Most actors methodically warm up for emotionally draining performances. But what do they do to recoup reality?
Every night I had to kill myself,” declares actor Daniel N. Durant with an exasperated shrug.
Durant made his Broadway debut in the recent revival of Spring Awakening as Moritz, a young man who commits suicide in a climactic moment. It wasn’t easy. “Most of my day was spent getting into character, and then I had to go through those emotions every night,” Durant recounts. After the performance, most of his night was spent trying to reverse the process: “I played video games to get out of it. My favorite was Call of Duty, a high-energy game that I confess I’m addicted to.”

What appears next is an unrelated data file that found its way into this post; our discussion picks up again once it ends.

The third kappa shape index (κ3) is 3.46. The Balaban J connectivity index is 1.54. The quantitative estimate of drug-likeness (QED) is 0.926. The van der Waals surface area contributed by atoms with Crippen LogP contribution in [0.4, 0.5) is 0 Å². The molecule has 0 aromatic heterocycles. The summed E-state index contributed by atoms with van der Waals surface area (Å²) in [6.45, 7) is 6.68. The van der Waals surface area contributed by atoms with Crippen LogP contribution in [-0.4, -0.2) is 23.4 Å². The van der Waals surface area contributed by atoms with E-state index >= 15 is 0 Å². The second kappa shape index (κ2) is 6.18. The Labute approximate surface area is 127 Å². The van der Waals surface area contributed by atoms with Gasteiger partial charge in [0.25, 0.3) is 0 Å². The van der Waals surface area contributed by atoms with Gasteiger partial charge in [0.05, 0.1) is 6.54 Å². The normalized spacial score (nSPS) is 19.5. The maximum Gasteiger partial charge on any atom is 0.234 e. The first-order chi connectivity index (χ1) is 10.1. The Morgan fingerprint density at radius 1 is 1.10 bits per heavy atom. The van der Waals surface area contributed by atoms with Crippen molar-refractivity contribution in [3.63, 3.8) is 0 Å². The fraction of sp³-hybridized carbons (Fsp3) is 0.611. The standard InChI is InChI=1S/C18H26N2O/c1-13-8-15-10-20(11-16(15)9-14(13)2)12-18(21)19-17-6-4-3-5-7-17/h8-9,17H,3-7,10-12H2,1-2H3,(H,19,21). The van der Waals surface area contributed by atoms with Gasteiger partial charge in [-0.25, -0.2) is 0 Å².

Austin P. McKenzie, Durant’s castmate in the musical, portrayed Moritz’s close friend, Melchior. He had a more old-fashioned method of recuperating from the emotional pressures of performance. “The professional answer would be to do a ‘warm-down,’ or that kind of stuff, but what I really like to do is have a drink!” McKenzie says with a grin. “That’s what works for me. Maybe a cigarette.”
The two actors, picking up their Theatre World Awards at Circle in the Square Theatre last year for impressive New York City stage debuts, were among several current and past winners in attendance to whom I posed a straightforward question: How do you wind down after a performance? How do you regain psychic stability after throwing yourself deeply into a role?